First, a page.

Kicad is used to create the schematic and layout.
The meter PCB takes in the voltage and current readings from the Power PCB and uses two atm90e26 energy monitor ICs to convert the readings to DC readings. The DC readings are sent to the microcontroller over SPI. The Meter PCB is one of the three PCBs that make up the FitHome hardware. The other two are the:
- The Power PCB monitors the incoming voltage and current of a (North American's) home energy lines.
- The microcontroller PCB. The microcontroller PCB mounts a microcontroller with wifi - like a Feather RFM95 or a wemos D1 (a bit up in the air as of this date - 4/5/2019). The microcontroller gets the voltage and current readings from the atm90e26's over SPI and then sends them via mqtt.
Thanks to Those That Went Before
This project extends Tisham Dhar's work on building energy monitors using an atm90e26. In particular, the DIN Rail energy monitor. Besides his open source projects, Tisham has been exceptionally helpful and supportive. Tisham continues to inspire me. THANK YOU.
Before I took Chris Gammell's Contextual Electronics course, I had absolutely no experience with electronics or building PCBs. Chris is exceptional in so many ways. THANK YOU.
There is an exceptional community behind the OpenEnergyMonitor project. They not only provide energy monitoring solutions, but are a wealth of knowledge. THANK YOU.
The two atm90e26's are the protagonists of the schematic.
The voltage readings (VP_0 and VP_1) read by the Power PCB are inputs to pins 16 and 15. Similarly, the current readings (I1P_0 and I1P_1) are inputs to pins 10 and 11. Recall that power comes into a house in North America through two power lines. This is why there are two atm90e26's.
The atm90e26 is flexible in its Metering Mode configuration. The datasheet notes:
MMD1/0: Metering Mode Configuration 00: anti-tampering mode (larger power); 01: L line mode (fixed L line); 10: L+N mode (applicable for single-phase three-wire system); 11: flexible mode (line specified by the LNSel bit (MMode, 2BH))
We're only intested in L line mode (01). This is why pin 20 (MMD0) is set to GND and pin 1 (MMD1) is set to 3.3V.
As you probably know better than me, an oscillator is needed to generate clock signals to control the speed of the atm90e26's processor. The datasheet notes using a crystal oscillator with a frequency of 8.192 MHz.
Why 20pF Caps
The datasheet states: An 8.192 MHz crystal is connected between OSCI and OSCO. In application, this pin should be connected to ground through a 12pF capacitor. So why a 20pF cap if the datasheet states a 12p cap should be used.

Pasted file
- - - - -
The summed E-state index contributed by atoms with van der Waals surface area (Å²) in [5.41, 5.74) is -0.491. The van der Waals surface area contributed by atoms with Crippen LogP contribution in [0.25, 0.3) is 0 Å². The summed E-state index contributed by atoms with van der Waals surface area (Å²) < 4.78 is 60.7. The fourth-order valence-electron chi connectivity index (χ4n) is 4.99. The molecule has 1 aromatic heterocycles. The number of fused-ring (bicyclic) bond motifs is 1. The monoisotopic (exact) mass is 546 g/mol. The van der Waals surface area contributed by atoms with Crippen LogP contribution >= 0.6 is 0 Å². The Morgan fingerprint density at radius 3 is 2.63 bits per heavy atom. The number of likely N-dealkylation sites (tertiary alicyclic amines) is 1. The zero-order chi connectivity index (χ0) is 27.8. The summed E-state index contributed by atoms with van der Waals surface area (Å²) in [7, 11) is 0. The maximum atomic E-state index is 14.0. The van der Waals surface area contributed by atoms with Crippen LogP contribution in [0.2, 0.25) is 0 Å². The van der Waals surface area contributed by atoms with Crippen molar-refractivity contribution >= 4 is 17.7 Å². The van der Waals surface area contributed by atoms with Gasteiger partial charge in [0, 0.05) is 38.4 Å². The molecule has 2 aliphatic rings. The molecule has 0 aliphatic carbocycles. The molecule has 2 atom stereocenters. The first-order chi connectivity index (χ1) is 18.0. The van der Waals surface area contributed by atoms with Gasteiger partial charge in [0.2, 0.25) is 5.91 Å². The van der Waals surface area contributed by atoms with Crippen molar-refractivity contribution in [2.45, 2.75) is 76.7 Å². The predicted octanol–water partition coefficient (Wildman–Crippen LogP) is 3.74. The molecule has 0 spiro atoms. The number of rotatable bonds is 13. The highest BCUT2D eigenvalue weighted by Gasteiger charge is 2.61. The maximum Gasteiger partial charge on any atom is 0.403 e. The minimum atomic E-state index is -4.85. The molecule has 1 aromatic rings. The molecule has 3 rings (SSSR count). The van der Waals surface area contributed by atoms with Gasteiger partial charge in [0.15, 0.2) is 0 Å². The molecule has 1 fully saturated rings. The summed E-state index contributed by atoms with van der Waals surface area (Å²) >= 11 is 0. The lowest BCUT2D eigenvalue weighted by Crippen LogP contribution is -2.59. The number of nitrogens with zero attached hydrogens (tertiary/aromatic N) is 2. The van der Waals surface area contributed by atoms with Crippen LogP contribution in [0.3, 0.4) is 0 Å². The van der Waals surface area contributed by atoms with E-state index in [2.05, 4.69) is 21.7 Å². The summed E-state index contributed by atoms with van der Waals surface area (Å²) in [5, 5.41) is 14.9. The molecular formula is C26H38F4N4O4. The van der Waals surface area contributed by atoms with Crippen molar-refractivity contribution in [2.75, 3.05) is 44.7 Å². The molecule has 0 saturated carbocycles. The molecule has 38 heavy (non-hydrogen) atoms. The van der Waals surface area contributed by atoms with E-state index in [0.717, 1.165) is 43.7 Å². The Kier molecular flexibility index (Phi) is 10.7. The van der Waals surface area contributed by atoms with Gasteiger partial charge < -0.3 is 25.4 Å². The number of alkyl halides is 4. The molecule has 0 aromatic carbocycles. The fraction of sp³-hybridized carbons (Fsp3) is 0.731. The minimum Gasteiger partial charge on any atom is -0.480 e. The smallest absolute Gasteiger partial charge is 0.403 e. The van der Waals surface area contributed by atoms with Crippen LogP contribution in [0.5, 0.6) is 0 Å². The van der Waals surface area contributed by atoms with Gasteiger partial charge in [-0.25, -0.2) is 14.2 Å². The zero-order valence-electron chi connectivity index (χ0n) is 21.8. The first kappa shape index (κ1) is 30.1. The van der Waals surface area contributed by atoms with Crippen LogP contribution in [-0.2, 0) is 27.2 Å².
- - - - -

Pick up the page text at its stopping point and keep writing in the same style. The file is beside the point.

I am following the advice of Tisham: The BOM for the DIN rail uses a different crystal and hence different load capacitance (20pF)...Crystals are affected by board parasitics as well. Please see the Adafruit article about this. The values I picked are only via rule of thumb. Try and see.
The crystal being used is PN AA-8.192MAGE-T. The datasheet states the Load Capacitance (CL) to be 8pF.
Going on the advice in the Adafruit article, a "best estimate" for the capacitors (C1 and C2) is C1, C2 = 2CL – 2Cstray where Cstray is described as: Unfortunately, every trace, every lead on your component, just about everything on your PCB has some stray capacitance. The total of these values is represented by Cstray. You can usually guestimate this in the neighbourhood of 2-5pF as long as you follow good layout practice and keep the trace from the crystal to the pins on the MCU as short as possible with no vias, etc.
If we use Cstray = 3pF, 28 - 23 = 12pF - which is what is recommended in the datasheet. As of 4/10/2019 I am using 20pF based on Tisham's testing/recommendation. If 20 doesn't work, I'll try 12pF and move up from there. Challenges bring opportunities.
My Frankenstein Test
I soldered an atm90e26 and the corresponding caps and resistors to get SPI working from the first meter PCB to an itsy bitsy. I used Circuit Python and my Happyday_M90E26_SPI.py library to send SPI commands to the meter within the Mu editor.
Sending request to read the System Status:
MOSI: 0x81; MISO: 0xFF
Value returned my atm90e26:
MOSI: 0x00; MISO: 0x00 MOSI: 0x00; MISO: 0x02
OOH! Isn't that GREAT? System status = 2. It is what I expected based on results I have gotten in the past.
Sending request to read the meter status:
MOSI: 0xC6; MISO: 0xFF
MOSI: 0x00; MISO: 0xC8 MOSI: 0x00; MISO: 0x02
Meter status = 0xC802. I expected 0xC801.
The Meter Status (46H) register notes that bits 1 - 0 when fixed L line (which I thought I had i.e.: MMD1 = 0, MMD0 = 1) should be 01. But the reading of 2 indicates MMD1 = 1 and MMD0 = 0. Which is L+N mode. AHA! I have this backword on the schematic. So the meter status reading is correct given the current meter setting. Currently, MMD1 is connected to +3.3V and MMD0 is connected to GND.
ARGH. The datasheet in the pin description led me to believe the MMD0 and 1 settings were reverse. Then the description of the 46H register has it the reverse! Well isn't that special!
There are two connectors:
- The male end of the PCI-E. This is just a footprint on the PCB.
- The PCB - PCB right angle 10 pin connector that connects the meter PCB to the uPCB.
PCB - PCB connector
The one used is: